BSA Decisions Ngā Whakatau a te Mana Whanonga Kaipāho

All BSA's decisions on complaints 1990-present

Joseph and Television New Zealand Ltd - 2020-129 (9 February 2021)

  • Judge Bill Hastings (Chair)
  • Leigh Pearson
  • Paula Rose QSO
  • Richard Joseph
Seven Sharp


[This summary does not form part of the decision.]

The Authority has not upheld a good taste and decency complaint that the treatment of a clip showing a ‘devastating’ explosion in Lebanon was inappropriate in a segment rounding up ‘all the crazy, messed-up oddities’ of the week. The context and the importance of freedom of expression meant there was no harm justifying regulatory intervention in the circumstances.

Not Upheld: Good Taste and Decency; Discrimination and Denigration


The broadcast

[1]  A segment on Seven Sharp called ‘The Friday Countdown’ showcases clips from the week to ‘dwell on all the crazy, messed-up oddities’. On 7 August 2020 this included footage showing an explosion in Beirut which resulted in more than 200 deaths.2 The clip was from a wedding taking place at the time:

Devastation in Lebanon, but some good news, this bride whose photo shoot was interrupted by the biggest blast since Hiroshima, was uninjured. And the wedding continued. And some zen amongst the wreckage as a grandma tickled Auld Lang Syne out on her rubble-covered ivories.

[2]  The other clips, to various music with a voice-over from presenter Jeremy Wells, were:

  • ‘Dinosaur news’ showing woolly mammoth bones dug up in Russia
  • Extracts from the last speech in Parliament for the year of ‘our own political fossil and national treasure, Winston Peters’
  • ‘Beaver news’ showing ‘the toothy mammalian cuties’ released back into the wild in the UK
  • Footage of surfers and mother and baby humpback whales after ‘two surfers in Australia ended up in hospital after being swamped by the tail’
  • Extracts of an interview with US President Donald Trump
  • ‘Caught-on-tape news’ showing a garbage collector dancing on a toy pony
  • ‘Cheeky stunt devils’ performing bike tricks in the back of a live shot from the previous night’s episode of Seven Sharp.

The complaint

[3]  Richard Joseph complained the segment breached the good taste and decency and discrimination and denigration standards because:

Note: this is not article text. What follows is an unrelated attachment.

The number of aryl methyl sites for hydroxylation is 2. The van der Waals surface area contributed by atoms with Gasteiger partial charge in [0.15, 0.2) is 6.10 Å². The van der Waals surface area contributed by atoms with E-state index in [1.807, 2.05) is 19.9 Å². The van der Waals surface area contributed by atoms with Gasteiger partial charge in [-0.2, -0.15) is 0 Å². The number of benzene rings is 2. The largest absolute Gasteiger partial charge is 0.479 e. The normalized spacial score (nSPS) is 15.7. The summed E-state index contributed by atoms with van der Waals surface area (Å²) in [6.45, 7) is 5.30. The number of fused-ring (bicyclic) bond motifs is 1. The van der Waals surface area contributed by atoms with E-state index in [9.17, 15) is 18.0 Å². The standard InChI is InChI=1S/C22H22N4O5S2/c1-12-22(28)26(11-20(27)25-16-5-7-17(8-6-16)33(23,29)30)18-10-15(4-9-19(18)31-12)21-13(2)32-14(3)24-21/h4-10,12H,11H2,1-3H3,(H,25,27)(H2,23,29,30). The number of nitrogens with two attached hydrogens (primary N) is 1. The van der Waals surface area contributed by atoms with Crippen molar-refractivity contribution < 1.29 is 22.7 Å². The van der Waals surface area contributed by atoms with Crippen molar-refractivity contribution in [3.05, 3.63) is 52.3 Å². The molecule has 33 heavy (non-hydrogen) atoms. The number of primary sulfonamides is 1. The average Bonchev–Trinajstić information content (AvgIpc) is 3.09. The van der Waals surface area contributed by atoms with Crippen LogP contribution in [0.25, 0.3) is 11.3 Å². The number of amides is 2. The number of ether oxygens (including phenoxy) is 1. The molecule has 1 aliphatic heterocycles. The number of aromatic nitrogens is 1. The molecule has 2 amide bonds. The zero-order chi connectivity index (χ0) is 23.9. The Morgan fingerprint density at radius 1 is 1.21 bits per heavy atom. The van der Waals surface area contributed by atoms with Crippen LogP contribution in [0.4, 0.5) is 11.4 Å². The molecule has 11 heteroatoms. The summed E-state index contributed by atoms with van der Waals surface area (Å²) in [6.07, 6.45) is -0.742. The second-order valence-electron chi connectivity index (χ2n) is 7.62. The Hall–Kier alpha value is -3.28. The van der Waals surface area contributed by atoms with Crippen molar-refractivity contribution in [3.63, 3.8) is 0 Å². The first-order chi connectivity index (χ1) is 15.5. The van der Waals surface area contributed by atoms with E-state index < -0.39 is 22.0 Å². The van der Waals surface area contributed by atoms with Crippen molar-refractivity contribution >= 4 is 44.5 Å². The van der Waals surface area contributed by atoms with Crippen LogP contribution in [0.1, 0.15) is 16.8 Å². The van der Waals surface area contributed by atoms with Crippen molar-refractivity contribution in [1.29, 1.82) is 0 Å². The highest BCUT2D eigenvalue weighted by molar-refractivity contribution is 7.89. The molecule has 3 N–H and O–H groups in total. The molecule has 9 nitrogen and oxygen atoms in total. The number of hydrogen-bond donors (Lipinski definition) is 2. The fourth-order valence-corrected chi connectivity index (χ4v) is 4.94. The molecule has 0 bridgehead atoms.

• ‘amongst other light-hearted items’ were ‘some images of the devastating Beirut explosion from this week, set to music and with stories [TVNZ] appeared to think were fun and quirky.’
  • This was ‘appalling, highly offensive and in incredibly bad taste.’
  • ‘…the destruction, death and injury that took place just this week’ should not be included with ‘light-hearted entertainment’.
  • ‘There would be outrage if a similar story was shown in the same way relating to an NZ tragedy so soon after the death and destruction’.

The broadcaster’s response

[4]  TVNZ did not uphold Mr Joseph’s complaint for the following reasons:

  • The Friday Countdown is generally ‘a light-hearted segment to end the week’, but does occasionally ‘touch on more serious issues’.
  • This piece was ‘a celebration of people rising above tragedy and the triumph of the human spirit in the face of adversity. The young woman didn’t give up and despite the tragedy of the explosion she was able to get the photos of her wedding in her dream dress. The elderly lady kept playing piano despite the destruction around her.’
  • While ‘[it] was a change of pace within the Countdown…it was a celebration of the human spirit and our ability to rise above’.
  • It was ‘reasonably clear to viewers… from the footage used and the tone of the commentary’ that the footage of the explosion was not intended to be humorous.
  • ‘The segment was consistent with the kind of current affairs topics which often feature on the programme, and the tone surrounding the footage from Lebanon was appropriate to the incident being shown.’
  • Seven Sharp is aimed at an adult audience and ‘there is an expectation that parents exercise discretion around viewing news and current affairs programmes with their children’.
  • ‘News and current affairs broadcasts often discuss current events including serious crime such as murder, child abuse, rape, terror attacks and natural disasters of a large scale where people are killed’.
  • TVNZ did ‘not agree that the footage would lead to the denigration or discrimination of any section of the community. There was no intention to trivialise the effects of the explosion, rather the Seven Sharp programme has stated that the footage was included as a celebration of people rising above tragedy and the triumph of the human spirit in the face of adversity.’

The standards

[5]  The good taste and decency standard3 protects audience members from viewing broadcasts likely to cause widespread undue offence or distress, or undermine widely shared community standards. The context in which content occurs and the wider context of the broadcast are relevant.4